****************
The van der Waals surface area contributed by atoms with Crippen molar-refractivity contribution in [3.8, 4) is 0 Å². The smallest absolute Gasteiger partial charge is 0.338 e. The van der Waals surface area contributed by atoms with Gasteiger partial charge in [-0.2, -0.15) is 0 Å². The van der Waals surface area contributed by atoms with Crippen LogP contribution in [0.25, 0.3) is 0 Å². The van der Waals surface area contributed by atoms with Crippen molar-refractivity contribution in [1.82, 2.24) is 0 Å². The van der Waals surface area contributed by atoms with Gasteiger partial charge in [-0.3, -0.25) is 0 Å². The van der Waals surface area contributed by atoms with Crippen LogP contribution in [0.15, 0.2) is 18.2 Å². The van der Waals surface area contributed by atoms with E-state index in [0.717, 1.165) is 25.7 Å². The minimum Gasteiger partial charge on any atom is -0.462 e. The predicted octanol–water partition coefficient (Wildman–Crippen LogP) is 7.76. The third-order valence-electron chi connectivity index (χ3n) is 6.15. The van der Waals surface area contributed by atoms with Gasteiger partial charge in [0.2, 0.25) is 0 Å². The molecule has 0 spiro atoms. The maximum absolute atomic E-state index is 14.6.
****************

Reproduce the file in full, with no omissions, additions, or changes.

The van der Waals surface area contributed by atoms with Crippen molar-refractivity contribution in [3.8, 4) is 0 Å². The smallest absolute Gasteiger partial charge is 0.338 e. The van der Waals surface area contributed by atoms with Gasteiger partial charge in [-0.2, -0.15) is 0 Å². The van der Waals surface area contributed by atoms with Crippen LogP contribution in [0.25, 0.3) is 0 Å². The van der Waals surface area contributed by atoms with Crippen molar-refractivity contribution in [1.82, 2.24) is 0 Å². The van der Waals surface area contributed by atoms with Gasteiger partial charge in [-0.3, -0.25) is 0 Å². The van der Waals surface area contributed by atoms with Crippen LogP contribution in [0.15, 0.2) is 18.2 Å². The van der Waals surface area contributed by atoms with E-state index in [0.717, 1.165) is 25.7 Å². The minimum Gasteiger partial charge on any atom is -0.462 e. The predicted octanol–water partition coefficient (Wildman–Crippen LogP) is 7.76. The third-order valence-electron chi connectivity index (χ3n) is 6.15. The van der Waals surface area contributed by atoms with Gasteiger partial charge in [0.2, 0.25) is 0 Å². The molecule has 0 spiro atoms. The maximum absolute atomic E-state index is 14.6.